**I**( E i , E j ) = l , m P ( E i l , E j m ) log P ( E i l , E j m ) P ( E i l ) P ( E j m ) , ##EQU00006##

**or its**"point-wise" version (where each of the events has a unique realization denoted by the same letter):

**I**( E i , E j ) = log P ( E i , E j ) P ( E i ) P ( E j ) . ##EQU00007##

**In the latter form it is a measure of independence for the random**realizations E

_{i}and E

_{j}(note that I(E

_{i},E

_{j})=I(E

_{j},E

_{i})).

**[0048]**A user defined sensitivity parameter εε[0,1] regulates the sensitivity of graph reduction, according to embodiments. The sensitivity parameter allows the user to introduce a control on tradeoff between the complexity and accuracy of the analysis, as described above.

**[0049]**According to embodiments, reduction is performed by computing the mutual information for each pair (i,j) and classifying those values according to their signs. For example, let Q

_{0}.25

^{+}and Q

_{0}.75

^{+}be the 0.25 and 0.75-quartiles of a positive data set, with similar notations for a negative data set.

**[0050]**Graph reduction eliminates nonessential correlation edges, for example by applying the whiskers model, where the inter-quartile range (Q

_{0}.75

^{+}-Q

_{0}.25

^{+}) is an important criterion. Namely, if

**I**(E

_{i},E

_{j})<Δ

^{+}, for I(E

_{i},E

_{j})≧0

**or**

**I**(E

_{i},E

_{j})>Δ

^{-}, for I(E

_{i},E

_{j})<0

**then the edge connecting the node i to j is eliminated**, where Δ

^{+}and Δ

^{-}are defined by:

**Δ**

^{+}=Q

_{0}.25

^{+}-(0.5+ε)(Q

_{0}.75

^{+}-Q

_{0}.- 25

^{+})

**Δ**

^{-}=Q

_{0}.75

^{-}+(0.5+ε)(Q

_{0}.75

^{-}-Q

_{0}.- 25

^{-}).

**The values for Q**

^{+}and Q

^{-}do not need to be the 0.25 and 0.75 quartiles, according to embodiments, but can be set to any statistically significant range that discards edges in a meaningful way during the reduction of the graph. Note that in each of the computations presented above, the sensitivity parameter allows a user to adjust for when an edge is retained or discarded.

**[0051]**For example, FIG. 4 illustrates the undirected graph of FIG. 2 after reduction. Edges 120 that have been removed are denoted with dashed lines. Likewise, FIG. 5 illustrates the same exemplary graph that, after reduction, results in two subgraphs. The first subgraph is the set of nodes {E1, E3, E4, E5}. The second subgraph is the set of nodes {E2, E6}. Note that the set of nodes for each subgraph does not share any edges with a node from the other subgraph.

**Determine Graph Adjacency**

**[0052]**According to embodiments, where the graph reduction operation 14 has been performed, the system determines whether subgraphs exist in the reduced or nonreduced subgraph. This determination is performed in the graph adjacency operation 16 of FIG. 1.

**[0053]**According to embodiments, to determine whether subgraphs exist, an adjacency matrix A(i,j) of the graph (A(i,j)=1 if i

^{th}and j

^{th}nodes are connected, otherwise A(i,j)=0) is created. According to embodiments, a bit-wise OR-ing algorithm is applied to the rows of this matrix (Narsingh Deo, "Graph Theory with Applications to Engineering and Computer Science", Prentice Flail 1974, hereby incorporated by reference) to detect the connectivity of the graph. If the graph is connected, graph adjacency operation 14 ends.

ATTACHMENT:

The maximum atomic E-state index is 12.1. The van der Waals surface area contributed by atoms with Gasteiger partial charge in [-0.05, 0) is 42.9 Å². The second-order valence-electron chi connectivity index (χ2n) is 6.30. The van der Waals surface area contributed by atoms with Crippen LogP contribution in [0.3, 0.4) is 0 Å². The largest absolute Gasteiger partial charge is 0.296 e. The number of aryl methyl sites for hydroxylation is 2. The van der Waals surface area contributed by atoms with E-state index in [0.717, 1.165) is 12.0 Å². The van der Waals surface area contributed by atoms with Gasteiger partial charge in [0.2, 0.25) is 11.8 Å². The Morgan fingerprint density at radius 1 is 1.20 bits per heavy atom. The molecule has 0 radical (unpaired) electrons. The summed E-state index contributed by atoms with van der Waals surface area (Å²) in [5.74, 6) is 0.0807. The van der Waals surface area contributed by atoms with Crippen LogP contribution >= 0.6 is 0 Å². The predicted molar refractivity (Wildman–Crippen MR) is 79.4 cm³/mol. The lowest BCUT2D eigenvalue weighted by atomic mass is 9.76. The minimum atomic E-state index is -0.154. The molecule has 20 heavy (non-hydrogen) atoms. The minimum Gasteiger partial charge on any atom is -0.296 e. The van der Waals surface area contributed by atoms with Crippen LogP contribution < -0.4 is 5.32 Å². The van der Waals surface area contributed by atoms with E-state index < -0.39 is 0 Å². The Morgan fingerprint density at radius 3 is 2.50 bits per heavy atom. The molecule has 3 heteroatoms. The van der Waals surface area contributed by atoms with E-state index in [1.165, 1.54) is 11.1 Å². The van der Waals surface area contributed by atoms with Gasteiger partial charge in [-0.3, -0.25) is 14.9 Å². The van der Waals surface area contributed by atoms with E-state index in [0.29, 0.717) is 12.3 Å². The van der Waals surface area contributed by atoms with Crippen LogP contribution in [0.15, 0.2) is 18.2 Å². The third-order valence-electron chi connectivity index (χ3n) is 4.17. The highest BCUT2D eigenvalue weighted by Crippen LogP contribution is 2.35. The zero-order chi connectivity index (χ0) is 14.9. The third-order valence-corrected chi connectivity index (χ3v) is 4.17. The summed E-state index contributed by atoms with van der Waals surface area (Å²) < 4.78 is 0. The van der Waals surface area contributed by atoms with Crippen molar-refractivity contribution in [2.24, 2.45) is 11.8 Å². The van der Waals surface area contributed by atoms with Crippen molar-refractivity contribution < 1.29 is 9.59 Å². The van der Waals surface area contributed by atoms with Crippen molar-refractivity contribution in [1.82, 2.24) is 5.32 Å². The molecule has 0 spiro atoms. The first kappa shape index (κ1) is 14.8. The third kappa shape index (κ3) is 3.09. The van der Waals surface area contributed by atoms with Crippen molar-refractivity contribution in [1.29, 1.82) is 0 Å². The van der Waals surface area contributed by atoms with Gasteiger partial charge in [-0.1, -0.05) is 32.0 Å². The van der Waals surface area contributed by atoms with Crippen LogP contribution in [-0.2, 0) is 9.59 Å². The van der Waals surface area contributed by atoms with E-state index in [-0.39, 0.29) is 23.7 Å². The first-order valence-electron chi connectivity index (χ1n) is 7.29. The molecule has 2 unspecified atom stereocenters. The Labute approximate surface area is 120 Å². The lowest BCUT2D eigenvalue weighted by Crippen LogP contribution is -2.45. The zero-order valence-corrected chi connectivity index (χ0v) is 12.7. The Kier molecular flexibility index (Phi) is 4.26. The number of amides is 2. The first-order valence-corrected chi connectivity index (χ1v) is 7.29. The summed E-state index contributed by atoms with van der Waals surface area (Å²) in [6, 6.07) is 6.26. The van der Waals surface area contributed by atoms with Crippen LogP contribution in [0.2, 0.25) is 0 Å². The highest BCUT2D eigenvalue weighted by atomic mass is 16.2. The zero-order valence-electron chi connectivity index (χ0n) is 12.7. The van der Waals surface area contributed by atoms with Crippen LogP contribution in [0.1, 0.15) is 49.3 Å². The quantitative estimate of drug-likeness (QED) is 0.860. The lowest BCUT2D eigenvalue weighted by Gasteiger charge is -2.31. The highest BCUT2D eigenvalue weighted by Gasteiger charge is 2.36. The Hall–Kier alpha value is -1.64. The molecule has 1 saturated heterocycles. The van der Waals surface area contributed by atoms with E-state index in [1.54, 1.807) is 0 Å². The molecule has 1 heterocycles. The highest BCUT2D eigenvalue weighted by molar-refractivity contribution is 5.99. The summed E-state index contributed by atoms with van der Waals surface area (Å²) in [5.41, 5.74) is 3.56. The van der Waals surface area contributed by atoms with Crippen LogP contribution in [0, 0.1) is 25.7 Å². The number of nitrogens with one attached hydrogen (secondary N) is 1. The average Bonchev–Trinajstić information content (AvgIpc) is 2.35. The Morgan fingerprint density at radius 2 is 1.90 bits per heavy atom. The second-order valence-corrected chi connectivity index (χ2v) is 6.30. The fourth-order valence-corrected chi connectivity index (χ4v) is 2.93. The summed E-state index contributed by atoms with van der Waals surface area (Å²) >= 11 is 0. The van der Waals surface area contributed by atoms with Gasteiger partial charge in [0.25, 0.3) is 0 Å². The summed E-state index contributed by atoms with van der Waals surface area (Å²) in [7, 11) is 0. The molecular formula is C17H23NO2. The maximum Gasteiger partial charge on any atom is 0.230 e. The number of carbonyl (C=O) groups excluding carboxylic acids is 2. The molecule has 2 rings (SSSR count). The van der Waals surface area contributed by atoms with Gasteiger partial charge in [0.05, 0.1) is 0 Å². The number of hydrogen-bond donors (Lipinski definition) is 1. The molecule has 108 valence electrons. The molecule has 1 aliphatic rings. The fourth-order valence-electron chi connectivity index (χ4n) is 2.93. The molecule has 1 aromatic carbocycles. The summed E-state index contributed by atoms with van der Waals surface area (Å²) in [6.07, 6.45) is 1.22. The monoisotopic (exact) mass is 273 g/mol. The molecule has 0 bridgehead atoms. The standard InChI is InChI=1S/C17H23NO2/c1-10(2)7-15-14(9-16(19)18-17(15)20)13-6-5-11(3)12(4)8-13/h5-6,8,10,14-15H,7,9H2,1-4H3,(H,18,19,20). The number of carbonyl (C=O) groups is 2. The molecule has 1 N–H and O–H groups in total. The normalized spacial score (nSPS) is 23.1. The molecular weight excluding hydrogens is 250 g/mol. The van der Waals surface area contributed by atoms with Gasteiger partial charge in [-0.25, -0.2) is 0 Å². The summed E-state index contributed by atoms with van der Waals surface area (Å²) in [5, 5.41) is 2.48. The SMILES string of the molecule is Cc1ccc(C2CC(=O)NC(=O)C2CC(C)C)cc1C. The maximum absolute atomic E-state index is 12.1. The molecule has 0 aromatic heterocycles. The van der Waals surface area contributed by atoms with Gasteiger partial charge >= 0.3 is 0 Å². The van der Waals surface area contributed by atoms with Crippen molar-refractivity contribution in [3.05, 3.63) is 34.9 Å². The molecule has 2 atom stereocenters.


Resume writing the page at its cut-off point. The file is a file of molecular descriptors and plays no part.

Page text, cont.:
**[0054]**According to embodiments, in the case where the graph is not connected (i.e., subgraphs exist), each subgraph is identified. Use of a flood fill coloring algorithm (S. S. Skiena, "The Algorithm Design Manual," Springer 2008, hereby incorporated by reference) can be used to identify subgraphs, according to embodiments. The coloring algorithm requires three parameters: a start node, a target color, and a replacement color. The algorithm looks for all nodes in the array which are connected to the start node by a path of the target color. The nodes in the path are changed to the replacement color. At the end of each iteration with a given start node, all nodes that exist along a path from the start node will be colored by the replacement color. Nodes that are not colored with the replacement color belong to another subgraph. According to embodiments, after each iteration, a node that is not colored with the replacement color is designated as a new start node and the process is repeated until every node is the replacement color, which means that all nodes in the graph are represented in a subgraph.

**[0055]**Other algorithms for determining graph connectivity are also expressly contemplated according to embodiments and can be used in place of the flood fill algorithm described above, and include, for example: depth-first search, breadth-first search, Warshall's, Naive Union Find, or Union Find with Path Compression algorithms.

**Compute Entropy**

**[0056]**Turning again to FIG. 1, after determining graph adjacency, entropies (impact factors) are determined in operation 18. For determination of entropy and those operations that follow in FIG. 1, the directed graph is used. As discussed above, the directed graph is created for all nodes and edges that were not reduced for each subgraph. As the undirected graph is reduced, the corresponding nodes and edges are removed from the directed graph.

**[0057]**According to embodiments, for each node E

_{i}(in the directed graph) an "impact factor" or entropy F(E

_{i}) is calculated (for simplicity denoting it as F(i)), where E

_{i}(1), E

_{i}(2), . . . , E

_{i}(N) are its neighbor nodes, such that all the conditional probabilities P(E

_{i}(n)|E

_{i}), n= 1,N exist.